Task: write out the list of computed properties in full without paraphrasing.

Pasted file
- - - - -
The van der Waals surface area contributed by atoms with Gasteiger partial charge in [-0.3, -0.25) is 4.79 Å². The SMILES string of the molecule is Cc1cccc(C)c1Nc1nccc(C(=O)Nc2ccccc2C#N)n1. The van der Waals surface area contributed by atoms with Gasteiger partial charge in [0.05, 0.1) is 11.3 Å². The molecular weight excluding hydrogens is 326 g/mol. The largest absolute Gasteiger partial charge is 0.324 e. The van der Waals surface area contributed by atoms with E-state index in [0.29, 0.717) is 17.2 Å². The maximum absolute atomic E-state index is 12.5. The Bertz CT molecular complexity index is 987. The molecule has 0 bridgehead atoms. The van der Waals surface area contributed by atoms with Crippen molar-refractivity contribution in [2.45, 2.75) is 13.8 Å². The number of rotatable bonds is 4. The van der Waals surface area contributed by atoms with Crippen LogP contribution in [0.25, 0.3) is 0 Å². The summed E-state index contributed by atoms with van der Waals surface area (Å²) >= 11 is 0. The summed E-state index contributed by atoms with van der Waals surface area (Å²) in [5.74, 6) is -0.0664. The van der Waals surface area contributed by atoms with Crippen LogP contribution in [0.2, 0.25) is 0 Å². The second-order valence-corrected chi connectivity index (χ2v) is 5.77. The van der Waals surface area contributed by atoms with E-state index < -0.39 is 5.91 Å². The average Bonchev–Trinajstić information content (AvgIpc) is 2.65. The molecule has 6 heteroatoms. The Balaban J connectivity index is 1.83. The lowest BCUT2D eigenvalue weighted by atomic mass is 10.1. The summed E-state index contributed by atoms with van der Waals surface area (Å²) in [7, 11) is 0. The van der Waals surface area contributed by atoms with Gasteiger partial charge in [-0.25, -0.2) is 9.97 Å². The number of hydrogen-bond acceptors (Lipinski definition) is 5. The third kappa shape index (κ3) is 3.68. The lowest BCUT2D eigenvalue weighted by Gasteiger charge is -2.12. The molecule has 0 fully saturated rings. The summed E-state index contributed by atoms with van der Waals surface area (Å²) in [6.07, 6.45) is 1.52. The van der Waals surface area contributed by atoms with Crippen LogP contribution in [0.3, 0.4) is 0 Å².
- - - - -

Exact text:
The van der Waals surface area contributed by atoms with Gasteiger partial charge in [-0.3, -0.25) is 4.79 Å². The SMILES string of the molecule is Cc1cccc(C)c1Nc1nccc(C(=O)Nc2ccccc2C#N)n1. The van der Waals surface area contributed by atoms with Gasteiger partial charge in [0.05, 0.1) is 11.3 Å². The molecular weight excluding hydrogens is 326 g/mol. The largest absolute Gasteiger partial charge is 0.324 e. The van der Waals surface area contributed by atoms with E-state index in [0.29, 0.717) is 17.2 Å². The maximum absolute atomic E-state index is 12.5. The Bertz CT molecular complexity index is 987. The molecule has 0 bridgehead atoms. The van der Waals surface area contributed by atoms with Crippen molar-refractivity contribution in [2.45, 2.75) is 13.8 Å². The number of rotatable bonds is 4. The van der Waals surface area contributed by atoms with Crippen LogP contribution in [0.25, 0.3) is 0 Å². The summed E-state index contributed by atoms with van der Waals surface area (Å²) >= 11 is 0. The summed E-state index contributed by atoms with van der Waals surface area (Å²) in [5.74, 6) is -0.0664. The van der Waals surface area contributed by atoms with Crippen LogP contribution in [0.2, 0.25) is 0 Å². The second-order valence-corrected chi connectivity index (χ2v) is 5.77. The van der Waals surface area contributed by atoms with E-state index < -0.39 is 5.91 Å². The average Bonchev–Trinajstić information content (AvgIpc) is 2.65. The molecule has 6 heteroatoms. The Balaban J connectivity index is 1.83. The lowest BCUT2D eigenvalue weighted by atomic mass is 10.1. The summed E-state index contributed by atoms with van der Waals surface area (Å²) in [7, 11) is 0. The van der Waals surface area contributed by atoms with Gasteiger partial charge in [-0.25, -0.2) is 9.97 Å². The number of hydrogen-bond acceptors (Lipinski definition) is 5. The third kappa shape index (κ3) is 3.68. The lowest BCUT2D eigenvalue weighted by Gasteiger charge is -2.12. The molecule has 0 fully saturated rings. The summed E-state index contributed by atoms with van der Waals surface area (Å²) in [6.07, 6.45) is 1.52. The van der Waals surface area contributed by atoms with Crippen LogP contribution in [0.3, 0.4) is 0 Å².